Not many folks remember that one of the United States’ largest oil tanker spills occurred off the shore of Honolulu. On Feb. 24, 1977, the oil tanker "Hawaiian Patriot" exploded and caused heavy black smoke to erupt, thousands of feet up, and more than 715,000 barrels of crude oil spilled into the Pacific. Fortunately for us, most of this oil did not wash up on Oahu.
We’re now watching an even more severe crisis — perhaps the worst environmental disaster in U.S. history — in the Gulf spill. All over the country, Americans are watching in horror as families mourn the 11 workers killed, as the oil continues to spew, as birds wash up on beaches and fishermen stand idle on the shore.
For most of us, there’s very little we can do now to stop the spread of the Gulf oil spill. But we can learn from the tragedy, and make sure it doesn’t happen again.
Already, President Barack Obama has called for sweeping reforms to the agency charged with managing oil drilling, and has halted new plans to drill in the Arctic and Virginia. These are critical steps, and the president deserves our respect for having the courage to take them.
But this event is bigger even than that. The significance of this disaster — the largest environmental catastrophe in American history — requires a response of the same scale.
This is our wake-up call. This is our chance to take bold action to begin to wean ourselves from oil. We need to call on the Obama administration to deliver a bold plan that will truly ensure that the disaster in the Gulf Coast never happens again — a plan to move our nation beyond oil over the next two decades.
For years, the oil industry has raked in the highest profits in the world, while battling safety regulations and lobbying for loopholes and subsidies that our leaders have been all too willing to grant.
Worse, the oil companies have fought fiercely against the clean energy policies that threaten their stranglehold on our economy. They have stood in the way of the clean energy future that could be ours.
What we need now is visionary leadership. In 1961, President Kennedy announced he would put a man on the moon by the end of the century. It was a lofty goal. At that time, no one was sure just how it could be done. But Kennedy had enough confidence in American innovation that he was willing to put his neck out and set that goal. As a result, less than a decade later, Neil Armstrong walked on the moon.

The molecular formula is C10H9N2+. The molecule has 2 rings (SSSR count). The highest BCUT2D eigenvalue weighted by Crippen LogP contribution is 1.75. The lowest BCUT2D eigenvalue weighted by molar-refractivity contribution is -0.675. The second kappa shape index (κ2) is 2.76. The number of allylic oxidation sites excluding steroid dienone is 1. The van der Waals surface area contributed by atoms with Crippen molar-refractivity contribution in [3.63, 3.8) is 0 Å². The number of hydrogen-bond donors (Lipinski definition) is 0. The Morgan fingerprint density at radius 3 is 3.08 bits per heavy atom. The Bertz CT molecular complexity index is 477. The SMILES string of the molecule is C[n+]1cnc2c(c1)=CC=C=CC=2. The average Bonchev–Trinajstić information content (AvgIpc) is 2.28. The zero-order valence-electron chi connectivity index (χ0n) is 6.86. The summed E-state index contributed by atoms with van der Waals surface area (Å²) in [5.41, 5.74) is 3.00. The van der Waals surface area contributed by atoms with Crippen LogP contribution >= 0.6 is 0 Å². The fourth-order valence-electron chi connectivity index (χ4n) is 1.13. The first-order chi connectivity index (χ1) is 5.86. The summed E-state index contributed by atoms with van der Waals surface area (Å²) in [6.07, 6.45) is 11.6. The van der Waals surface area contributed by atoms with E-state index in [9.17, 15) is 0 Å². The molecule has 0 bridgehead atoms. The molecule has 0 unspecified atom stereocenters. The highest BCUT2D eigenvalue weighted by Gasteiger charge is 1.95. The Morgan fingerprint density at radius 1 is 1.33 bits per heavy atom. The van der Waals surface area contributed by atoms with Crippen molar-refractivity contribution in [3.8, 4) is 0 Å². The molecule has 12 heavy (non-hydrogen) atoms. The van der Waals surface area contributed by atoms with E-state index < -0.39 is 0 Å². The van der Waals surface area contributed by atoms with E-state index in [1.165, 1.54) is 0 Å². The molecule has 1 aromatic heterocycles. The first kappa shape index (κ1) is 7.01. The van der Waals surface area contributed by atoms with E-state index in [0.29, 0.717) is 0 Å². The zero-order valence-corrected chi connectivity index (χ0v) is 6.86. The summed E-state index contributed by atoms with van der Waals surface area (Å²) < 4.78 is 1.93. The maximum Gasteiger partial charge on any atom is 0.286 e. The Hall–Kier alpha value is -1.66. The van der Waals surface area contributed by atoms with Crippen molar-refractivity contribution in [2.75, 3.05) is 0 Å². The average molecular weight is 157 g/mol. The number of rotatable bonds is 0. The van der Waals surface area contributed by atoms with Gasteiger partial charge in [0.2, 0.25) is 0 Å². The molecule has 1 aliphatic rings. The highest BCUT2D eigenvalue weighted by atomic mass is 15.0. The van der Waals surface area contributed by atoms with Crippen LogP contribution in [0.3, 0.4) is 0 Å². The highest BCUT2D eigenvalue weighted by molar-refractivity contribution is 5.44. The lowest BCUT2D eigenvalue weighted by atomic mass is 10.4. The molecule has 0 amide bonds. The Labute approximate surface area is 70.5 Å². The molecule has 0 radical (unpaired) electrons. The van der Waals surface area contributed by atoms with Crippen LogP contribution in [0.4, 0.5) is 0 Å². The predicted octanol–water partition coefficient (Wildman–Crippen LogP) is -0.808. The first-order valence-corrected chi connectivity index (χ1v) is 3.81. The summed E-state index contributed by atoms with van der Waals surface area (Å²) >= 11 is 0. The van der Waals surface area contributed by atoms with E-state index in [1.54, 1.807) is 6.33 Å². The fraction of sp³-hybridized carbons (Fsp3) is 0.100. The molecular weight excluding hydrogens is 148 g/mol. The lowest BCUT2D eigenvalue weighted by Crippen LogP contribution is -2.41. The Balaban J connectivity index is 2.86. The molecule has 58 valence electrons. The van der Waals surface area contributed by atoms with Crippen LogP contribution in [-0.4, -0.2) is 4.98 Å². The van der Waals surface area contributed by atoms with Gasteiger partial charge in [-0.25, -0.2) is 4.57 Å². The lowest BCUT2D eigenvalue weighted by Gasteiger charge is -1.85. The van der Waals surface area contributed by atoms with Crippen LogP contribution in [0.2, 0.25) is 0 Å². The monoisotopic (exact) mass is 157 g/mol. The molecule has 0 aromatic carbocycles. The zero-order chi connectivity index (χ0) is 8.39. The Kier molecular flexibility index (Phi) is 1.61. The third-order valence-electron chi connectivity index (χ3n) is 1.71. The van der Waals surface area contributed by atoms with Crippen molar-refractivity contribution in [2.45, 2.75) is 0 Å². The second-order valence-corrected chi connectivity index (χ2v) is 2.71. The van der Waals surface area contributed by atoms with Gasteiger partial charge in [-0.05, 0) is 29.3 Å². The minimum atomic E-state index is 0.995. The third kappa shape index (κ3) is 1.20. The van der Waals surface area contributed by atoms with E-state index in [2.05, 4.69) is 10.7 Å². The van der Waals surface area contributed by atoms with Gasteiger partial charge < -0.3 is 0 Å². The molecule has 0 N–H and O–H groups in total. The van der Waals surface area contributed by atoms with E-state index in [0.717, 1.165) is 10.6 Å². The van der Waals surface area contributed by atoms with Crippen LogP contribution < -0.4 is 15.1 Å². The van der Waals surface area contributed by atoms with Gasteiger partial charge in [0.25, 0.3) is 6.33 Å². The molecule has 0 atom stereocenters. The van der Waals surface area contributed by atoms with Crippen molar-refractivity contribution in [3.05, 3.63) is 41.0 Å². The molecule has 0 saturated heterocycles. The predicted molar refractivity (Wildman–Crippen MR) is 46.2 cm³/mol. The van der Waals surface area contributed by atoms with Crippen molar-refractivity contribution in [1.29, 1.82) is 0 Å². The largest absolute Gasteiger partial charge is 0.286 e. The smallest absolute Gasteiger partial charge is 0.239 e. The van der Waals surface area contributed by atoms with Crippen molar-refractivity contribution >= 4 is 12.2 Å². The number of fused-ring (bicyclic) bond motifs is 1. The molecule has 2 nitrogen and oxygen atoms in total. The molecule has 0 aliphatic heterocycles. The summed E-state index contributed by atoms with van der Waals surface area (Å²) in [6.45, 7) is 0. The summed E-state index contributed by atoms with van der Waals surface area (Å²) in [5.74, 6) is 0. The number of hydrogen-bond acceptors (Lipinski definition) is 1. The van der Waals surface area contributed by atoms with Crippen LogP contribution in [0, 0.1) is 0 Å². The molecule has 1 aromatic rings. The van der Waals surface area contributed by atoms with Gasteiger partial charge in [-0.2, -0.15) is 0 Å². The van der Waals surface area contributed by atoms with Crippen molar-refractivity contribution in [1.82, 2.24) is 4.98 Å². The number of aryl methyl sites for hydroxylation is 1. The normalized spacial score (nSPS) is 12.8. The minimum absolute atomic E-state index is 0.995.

The stakes are much higher now than they were then. We are dealing with a faltering economy, and an oil addiction that simply cannot be sustained.
Our dependence on oil has created all kinds of misery — from the Exxon Valdez spill 20 years ago to air pollution and asthma, to climate change, to foreign wars, to the disaster in the Gulf today.
We have a choice. We can turn our eyes away from the images of oiled birds, dead turtles, closed beaches, out-of-work shrimpers, and continue with business as usual. We can continue to drill farther and deeper in a desperate bid for more oil. We can seek out dirtier and more dangerous forms of oil like Canada’s tar sands.
We can look back 100 years from now when all the world’s oil is gone, and know that we sucked out every last drop of oil — destroying oceans, forests, mountains and human lives in the process.
Or we can wake up.
Please consider adding your voice the choir of those who are calling for bold action in the face of this disaster.
Robert D. Harris is director of the Sierra Club’s Hawaii chapter, and state Rep. Chris Lee represents House District 51 (Lanikai-Waimanalo).